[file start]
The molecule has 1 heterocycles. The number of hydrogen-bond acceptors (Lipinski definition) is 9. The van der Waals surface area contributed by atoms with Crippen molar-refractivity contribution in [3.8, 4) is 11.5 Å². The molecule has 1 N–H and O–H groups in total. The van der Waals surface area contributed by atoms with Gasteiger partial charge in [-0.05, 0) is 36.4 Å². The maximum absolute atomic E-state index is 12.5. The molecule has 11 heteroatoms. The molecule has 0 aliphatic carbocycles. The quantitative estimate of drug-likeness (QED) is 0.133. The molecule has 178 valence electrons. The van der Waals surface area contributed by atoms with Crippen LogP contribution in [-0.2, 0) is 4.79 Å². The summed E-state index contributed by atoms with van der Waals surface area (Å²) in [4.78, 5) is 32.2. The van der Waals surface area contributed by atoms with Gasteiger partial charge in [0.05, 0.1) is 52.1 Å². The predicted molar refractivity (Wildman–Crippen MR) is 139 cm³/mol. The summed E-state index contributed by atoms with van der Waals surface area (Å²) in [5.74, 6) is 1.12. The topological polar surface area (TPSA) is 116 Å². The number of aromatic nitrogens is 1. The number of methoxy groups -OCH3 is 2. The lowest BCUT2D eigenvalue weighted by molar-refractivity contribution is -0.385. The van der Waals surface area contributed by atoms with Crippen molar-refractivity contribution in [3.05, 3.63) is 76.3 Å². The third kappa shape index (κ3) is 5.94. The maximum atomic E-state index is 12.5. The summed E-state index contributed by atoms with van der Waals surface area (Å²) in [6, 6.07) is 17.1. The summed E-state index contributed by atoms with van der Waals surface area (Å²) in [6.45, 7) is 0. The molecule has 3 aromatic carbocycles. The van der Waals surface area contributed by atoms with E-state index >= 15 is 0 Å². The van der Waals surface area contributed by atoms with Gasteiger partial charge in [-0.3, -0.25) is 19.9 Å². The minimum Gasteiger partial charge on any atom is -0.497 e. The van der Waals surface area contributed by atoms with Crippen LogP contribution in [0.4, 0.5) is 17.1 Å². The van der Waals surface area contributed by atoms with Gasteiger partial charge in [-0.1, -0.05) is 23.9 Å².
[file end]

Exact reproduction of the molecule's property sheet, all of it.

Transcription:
The molecule has 1 heterocycles. The number of hydrogen-bond acceptors (Lipinski definition) is 9. The van der Waals surface area contributed by atoms with Crippen molar-refractivity contribution in [3.8, 4) is 11.5 Å². The molecule has 1 N–H and O–H groups in total. The van der Waals surface area contributed by atoms with Gasteiger partial charge in [-0.05, 0) is 36.4 Å². The maximum absolute atomic E-state index is 12.5. The molecule has 11 heteroatoms. The molecule has 0 aliphatic carbocycles. The quantitative estimate of drug-likeness (QED) is 0.133. The molecule has 178 valence electrons. The van der Waals surface area contributed by atoms with Crippen LogP contribution in [-0.2, 0) is 4.79 Å². The summed E-state index contributed by atoms with van der Waals surface area (Å²) in [4.78, 5) is 32.2. The van der Waals surface area contributed by atoms with Gasteiger partial charge in [0.05, 0.1) is 52.1 Å². The predicted molar refractivity (Wildman–Crippen MR) is 139 cm³/mol. The summed E-state index contributed by atoms with van der Waals surface area (Å²) in [5.74, 6) is 1.12. The topological polar surface area (TPSA) is 116 Å². The number of aromatic nitrogens is 1. The number of methoxy groups -OCH3 is 2. The lowest BCUT2D eigenvalue weighted by molar-refractivity contribution is -0.385. The van der Waals surface area contributed by atoms with Crippen molar-refractivity contribution in [3.05, 3.63) is 76.3 Å². The third kappa shape index (κ3) is 5.94. The maximum atomic E-state index is 12.5. The summed E-state index contributed by atoms with van der Waals surface area (Å²) in [6, 6.07) is 17.1. The summed E-state index contributed by atoms with van der Waals surface area (Å²) in [6.45, 7) is 0. The molecule has 3 aromatic carbocycles. The van der Waals surface area contributed by atoms with E-state index >= 15 is 0 Å². The van der Waals surface area contributed by atoms with Gasteiger partial charge in [-0.3, -0.25) is 19.9 Å². The minimum Gasteiger partial charge on any atom is -0.497 e. The van der Waals surface area contributed by atoms with Crippen LogP contribution in [0.4, 0.5) is 17.1 Å². The van der Waals surface area contributed by atoms with Gasteiger partial charge in [-0.1, -0.05) is 23.9 Å².